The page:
Contrary to popular belief, creating stellar work isn’t the hard part. Selling it is.
February 10, 2014
I like to think I’m a good writer. I like to think I’m a good presenter. Alas, I still haven’t figured out how to sell a client a piece of work they do not want to do. Has anyone… really? Precious few clients are predisposed to do breakthrough work. For most, advertising (regardless of platform) is just a line item. An ever-smaller box to be checked. That these clients don’t behave more bullishly or even see the virtue of truly creative marketing is their part of the problem.
But what is my part? I believe in options. I like to show clients several campaigns for any given assignment. Of these we of course make a recommendation. Sometimes they go with it. Many times they don’t. We still consider it a victory (for both sides) if a client gloms on to one of the other campaigns. If none of them are runts then we have nothing to worry about. Right? Wrong?
Either way, that’s been my policy. But I do wonder. Should we/I have pressed harder for our recommendation? Certainly my creative team would want as much. Yet, if a client desires a hamburger you can sell the steak all you want the client will only get frustrated and maybe even to the point where they balk at the goddamn hamburger. Then what have we got? That’s right: a pissed off client and no sale.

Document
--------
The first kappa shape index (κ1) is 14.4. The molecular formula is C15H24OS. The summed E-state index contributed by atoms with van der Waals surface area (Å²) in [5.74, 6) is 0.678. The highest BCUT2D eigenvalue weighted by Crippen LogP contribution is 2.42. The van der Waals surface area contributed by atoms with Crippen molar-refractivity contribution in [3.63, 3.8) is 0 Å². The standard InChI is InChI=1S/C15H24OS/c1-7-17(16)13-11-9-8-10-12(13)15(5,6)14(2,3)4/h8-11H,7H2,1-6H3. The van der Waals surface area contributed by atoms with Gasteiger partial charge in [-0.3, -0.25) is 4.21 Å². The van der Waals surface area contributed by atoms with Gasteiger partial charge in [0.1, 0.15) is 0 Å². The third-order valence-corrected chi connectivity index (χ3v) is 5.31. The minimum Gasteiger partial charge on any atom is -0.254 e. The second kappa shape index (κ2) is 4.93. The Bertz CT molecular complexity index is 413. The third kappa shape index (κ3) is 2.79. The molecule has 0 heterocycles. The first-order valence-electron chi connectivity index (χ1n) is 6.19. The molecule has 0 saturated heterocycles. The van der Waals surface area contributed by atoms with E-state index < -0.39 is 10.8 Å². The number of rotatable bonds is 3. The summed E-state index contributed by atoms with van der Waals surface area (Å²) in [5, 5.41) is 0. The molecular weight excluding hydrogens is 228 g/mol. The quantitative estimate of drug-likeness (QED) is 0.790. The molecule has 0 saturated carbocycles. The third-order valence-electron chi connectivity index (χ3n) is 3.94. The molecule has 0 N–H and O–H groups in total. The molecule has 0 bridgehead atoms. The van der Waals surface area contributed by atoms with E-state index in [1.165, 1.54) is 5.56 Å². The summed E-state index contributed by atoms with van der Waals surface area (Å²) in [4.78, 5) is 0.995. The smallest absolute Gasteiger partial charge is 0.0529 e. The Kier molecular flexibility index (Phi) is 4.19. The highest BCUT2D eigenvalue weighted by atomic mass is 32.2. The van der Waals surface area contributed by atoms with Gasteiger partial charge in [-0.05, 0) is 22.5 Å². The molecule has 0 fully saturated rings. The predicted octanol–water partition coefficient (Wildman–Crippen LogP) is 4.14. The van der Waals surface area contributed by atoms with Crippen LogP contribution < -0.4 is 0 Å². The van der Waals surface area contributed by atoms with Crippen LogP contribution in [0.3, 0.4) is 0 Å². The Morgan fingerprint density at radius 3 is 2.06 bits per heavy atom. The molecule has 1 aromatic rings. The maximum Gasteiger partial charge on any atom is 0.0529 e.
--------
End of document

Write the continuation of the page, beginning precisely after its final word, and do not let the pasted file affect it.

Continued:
So, we ask: What do you want on your burger?
Yet, when I look back at some of these outcomes I second-guess what might have been had we gotten our way. In order for an agency –any agency- to get to the next level it has to demonstrate extraordinary creative and have at least one iconic campaign to its name. Iconic work rarely comes from compromise or committee. So, I wrestle with the vogue notion of collaboration. Tissue sessions are practical as they vest client participants in the eventual outcome but they also corrupt the outcome, playing to a common denominator.
We all know this but what’s a girl to do? If we force a piece of work down a client’s throat they will most likely spit it back out and usually in our face. Produced ideas –bad, good or great- often don’t reveal themselves in the first weeks of communications, let alone a creative presentation. If a CEO questions the CMO about newly approved work it rarely ends well for all parties, including the agency. Therefore, the CMO is risk averse. Questions turn to concerns, which quickly become issues and then the kill switch is pulled. Second chances are rare. Therefore, doing work that instantly appeals to the many tends to be the safest bet. Rare is the CMO who stays fast with a seemingly risky bet, or makes one in the first place.
Do not assume strategy plays a decisive role in choosing creative. Filet and hamburger are on strategy for meat dishes. Alas, hamburger is a crowd pleaser. Adding to that, it is faster and cheaper.
I’ve worked at enough places to know there are plenty of creative chefs in the kitchen. Dissing agencies for dishing out burgers is easy but perhaps unfair. Not when precious few customers appreciate the cuisine.
It’s maddening. What I can control is putting out a good menu and pitching the top items to the best of my ability. After that I can use all the help I can get. And divine intervention from the Gods of Advertising.